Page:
Thursday, December 19, 2013

The Shop Around the Corner

This week's numbers on retail sales make it clear, despite gains over the past three quarters; recovery suffers an anemia that stifles consumer confidence. People are testing the water but not committing to swim. This is the case for retailers at all levels, but especially at big box stores that posted lackluster sales in May, and below expectations according to The International Council of Shopping Centers. May's results follow 9 and.08 percent gains in March and April, respectively.

The question on everyone's mind-analyst and shopper alike-is why? The stimulus program and other recovery efforts have driven unemployment down, however slightly, state and local governments are reporting increased revenues from cost containments and rising tax collections, and the auto industry reported a 19.1 percent gain last month. The stock market has regained a good portion of its 14,000 to 8,000 DJI free fall since late '07, but remains the puerile bell weather of old; given to emotional bloodletting that (much like consumers) forms consensus around confidence in the future.

The US economic engine may be as secure as any the world knows; even bets against it over the years have failed to alter the view. Recent concerns over the Euro's stability and potential to replace the dollar as the world's trading currency make that clear, as Greece buckles under the weight of fiscal mismanagement and they with other Euro nations openly consider a return to national currencies. The global war against terrorism, open wars and occupations that Americans must accept while struggling to survive the worst national and global recession in history, and the draining effect of a failed immigration policy and natural disasters over the past few years, the Louisiana Gulf oil debacle notwithstanding, have shaken consumer and market confidence to the core.

The shuddering reality of it all may be the sign of hope that we are searching for. The question may be "why are consumers not spending," the answers less clear than quick; but the solutions may be within the same core. That is, how did we build (in the first place) what is now broken?

What to do about it

The American economy takes its sustenance from every individual in the land. Whether by the educational process to better equip knowledge workers, even conversations with neighbors, friends, and co-workers, or the political process that excites action, Americans are actualizers at their root. The American economy has an amphibian nature; it can breathe above the water and hold its breath when under it. But unlike its littoral brethren the American economy can breathe while underwater as well. And it does so, one breath at a time.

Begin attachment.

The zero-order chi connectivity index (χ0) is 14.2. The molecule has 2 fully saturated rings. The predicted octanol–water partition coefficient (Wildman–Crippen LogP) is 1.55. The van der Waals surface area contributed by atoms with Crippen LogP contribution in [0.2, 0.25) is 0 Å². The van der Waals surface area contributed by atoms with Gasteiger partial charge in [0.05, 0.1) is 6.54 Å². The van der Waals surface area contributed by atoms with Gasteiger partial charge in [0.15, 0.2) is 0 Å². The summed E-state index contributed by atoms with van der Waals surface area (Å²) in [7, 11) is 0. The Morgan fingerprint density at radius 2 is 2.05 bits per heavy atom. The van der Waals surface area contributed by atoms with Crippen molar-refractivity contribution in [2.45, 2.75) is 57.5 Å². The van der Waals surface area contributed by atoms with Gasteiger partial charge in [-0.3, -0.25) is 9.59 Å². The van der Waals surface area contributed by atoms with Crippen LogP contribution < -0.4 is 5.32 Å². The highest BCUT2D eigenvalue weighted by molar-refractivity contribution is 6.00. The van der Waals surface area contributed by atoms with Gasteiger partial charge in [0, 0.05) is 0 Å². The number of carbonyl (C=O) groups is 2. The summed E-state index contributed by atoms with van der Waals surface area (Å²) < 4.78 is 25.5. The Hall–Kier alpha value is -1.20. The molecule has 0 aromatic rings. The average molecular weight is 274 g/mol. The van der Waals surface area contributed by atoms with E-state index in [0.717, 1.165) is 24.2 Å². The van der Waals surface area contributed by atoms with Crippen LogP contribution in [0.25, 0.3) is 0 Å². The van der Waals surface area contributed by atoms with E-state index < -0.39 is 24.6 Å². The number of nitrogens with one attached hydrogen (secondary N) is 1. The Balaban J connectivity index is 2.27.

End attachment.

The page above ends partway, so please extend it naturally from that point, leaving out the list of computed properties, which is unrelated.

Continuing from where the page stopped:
We are a nation of small businesses and the enterprise ethic to make "something from nothing." This is who we are and how we are. To get back on track we need to reignite that core. We must spend less than we make, join with others in cooperative living arrangements, and shed our attachment to what's ours alone. And we must return to local doings for the majority of our needs. This economy will not be rebuilt by increasing government jobs and transfer payments to non-workers, or stimulus to state and local governments and businesses, unless they learn the practice of prudent money management. But more than anything else we must see the opportunity in everything local. Rebuilding our economy means starting with the foundation of it, and that means going local, especially buying local. Here's why:

Local shops are:

  • Nearby, less expensive to get to.
  • Convenient to our daily outside needs. We seldom travel 8-10 miles to a market for food.
  • Community based, and they return virtually all their revenue to the community you live in. They pay local taxes, support local charities, schools, and sports teams. And they shop locally for most all their business and personal needs. When did you last attend a COC meeting at Wal-Mart or Pet Smart?
  • More abundant than chain stores and accommodating of customer needs.
  • Service minded with real people in place to direct your shopping experience and answer questions. Try finding things in KMART or Home Depot, which are notoriously short-staffed.
  • Able to give shoppers more for their money for all the reasons above.

The American economy is given license by the opportunity in individual enterprise. Our confidence grows most when we see that same opportunity in "the shop around the corner."